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Liberal Arts College

What Is A Liberal Arts College?

15 Apr 2020 by edusmith

A huge congratulations to our EduSmith class of 2020! Our students have been hearing back from their dream colleges around the United States, and many have been accepted to top-tier Liberal Arts Colleges, including Williams College, Bowdoin College, Middlebury College, Wesleyan University, and Harvey Mudd College. All of us on the EduSmith team are incredibly proud of our high school seniors, and are delighted to see their hard work pay off.

While our seniors can pause to rest now after the bustle of application season, this is a great opportunity for younger EduSmith students and their families to ask: what exactly is a Liberal Arts College (LAC)? And why are so many students applying to them? Should I apply to any LACs as well?

EduSmith is here to help.

A Liberal Arts College is a type of college very unique to the United States. The U.S. is home to many, many LACs, including a wide variety of renowned institutions like Williams College, Pomona College, Reed College, Amherst College, and more. Although different LACs take slightly different approaches, they share a set of core values: small class sizes, elite academics, theory over practice, and exploration outside of one’s comfort zone. Let’s tackle these principles one by one, and discuss how they are embodied at Williams College, the alma mater of two of our senior counselors.

Small Class Sizes: LACs are known for their small student bodies, and their high faculty-to-student ratios. This means that most classes at typical liberal arts colleges will have only ten to twenty students, with the possible exception of introductory classes. Contrast this with larger research universities, where classes are likely to be taught in auditoriums with hundreds of students. At LACs, students are more likely to have direct interactions with their professors, both in office hours and in class. They are able to cultivate close relationships that advance their college career in a myriad of ways, from winning research assistantship positions during college to obtaining amazing recommendations when they apply for graduate school. Williams College takes the concept of small class sizes one step further with their Oxford-style tutorials, in which two students meet weekly with a professor for a deep dive into challenging material to allow a more student-driven, nuanced approach to subject material.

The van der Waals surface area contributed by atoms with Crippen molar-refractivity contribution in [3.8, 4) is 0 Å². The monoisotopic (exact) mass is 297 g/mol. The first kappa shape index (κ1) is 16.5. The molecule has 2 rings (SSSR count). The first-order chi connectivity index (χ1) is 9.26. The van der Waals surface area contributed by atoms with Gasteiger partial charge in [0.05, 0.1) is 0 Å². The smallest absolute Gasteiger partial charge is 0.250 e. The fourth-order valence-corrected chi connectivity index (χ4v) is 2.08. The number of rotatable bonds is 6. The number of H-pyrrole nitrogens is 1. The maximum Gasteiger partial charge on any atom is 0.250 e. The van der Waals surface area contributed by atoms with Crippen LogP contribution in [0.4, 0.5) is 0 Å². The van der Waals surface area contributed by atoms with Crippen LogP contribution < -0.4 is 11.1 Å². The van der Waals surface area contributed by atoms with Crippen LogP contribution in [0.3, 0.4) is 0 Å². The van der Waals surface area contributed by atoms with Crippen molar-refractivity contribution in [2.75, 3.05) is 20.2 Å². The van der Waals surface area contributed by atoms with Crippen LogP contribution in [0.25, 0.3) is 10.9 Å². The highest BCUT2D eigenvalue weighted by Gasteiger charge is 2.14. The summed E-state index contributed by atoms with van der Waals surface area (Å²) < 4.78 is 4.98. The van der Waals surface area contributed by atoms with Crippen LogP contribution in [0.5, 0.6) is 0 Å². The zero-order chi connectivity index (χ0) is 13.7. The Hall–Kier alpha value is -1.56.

Elite Academics: Liberal Arts Colleges are known for their high-quality academics. While this  varies depending on the institution, you can generally expect top-notch curricula at liberal arts colleges, from world-renowned professors and scholars to wide-ranging and challenging curricula. In fact, many of the liberal arts colleges in New England are known as the “Little Ivy’s” because of their platinum-tier academics, and compete in national rankings against bigger names like Yale, Harvard, and Stanford. Williams College was ranked as the United States’ #1 college by Forbes magazine in 2010, 2011, and 2014, besting even the Ivy Leagues. 

Theory Over Practice: This is where a lot of folks become confused about LACs. LACs tend not to offer professional  and technical degrees; that is to say, you will rarely find accounting, engineering, or administrative programs at Liberal Arts Colleges. The LAC philosophy instead pushes students towards theory: study physics rather than engineering; study economics rather than accounting. By mastering the underlying theory, it will be relatively easy to apply that theory to a technical career after graduation, or to acquire a more specialized graduate degree. Some people mistakenly believe that LACs do not have robust math and science programs. This is a myth. It is not uncommon for students from LACs to attend medical school, or graduate school in applied sciences and engineering. LACs have very well developed science and mathematics departments, with excellent laboratory facilities and research opportunities. However, course offerings from these departments will likely focus on pure science as opposed to industry-specific information. An aspiring engineer, for instance, would find excellent instruction in statics, dynamics, and electrophysics, but perhaps would have to take courses about concrete construction and structural steel during their graduate degree program.

Academic Exploration: A key principle of LACs is academic exploration. While students are given ample opportunity to specialize in their degree of choice, they are not required to declare their majors until late in their academic careers. Furthermore, LACs are not institutionally divided between disciplines, so no administrative barriers exist if an anthropology major wishes to take a geology class. It is very easy for students to take a wide range of classes, and develop a number of skills outside of their specialization. This offers real advantages to students, who can learn to communicate across disciplines, a skill that will become increasingly important to employers as society moves to tackle more and more sophisticated problems. An English major who can write well is powerful; but an English major who can write well and understand complex scientific principles is a force to be reckoned with. At Williams, students are encouraged to take a wide variety of classes in addition to their major-track, and majors are not declared until the end of sophomore year.

We hope you put a few LACs on your list of potential colleges. And of course, if you have any questions about LACs or college at-large, EduSmith’s experienced counselors are here for you. Happy college hunting!

About the author:

Jackson Barber is a senior counselor and a lead Mathematics coach at EduSmith. He graduated from Williams College, a top-ranked liberal arts college, with highest honours in Mathematics.

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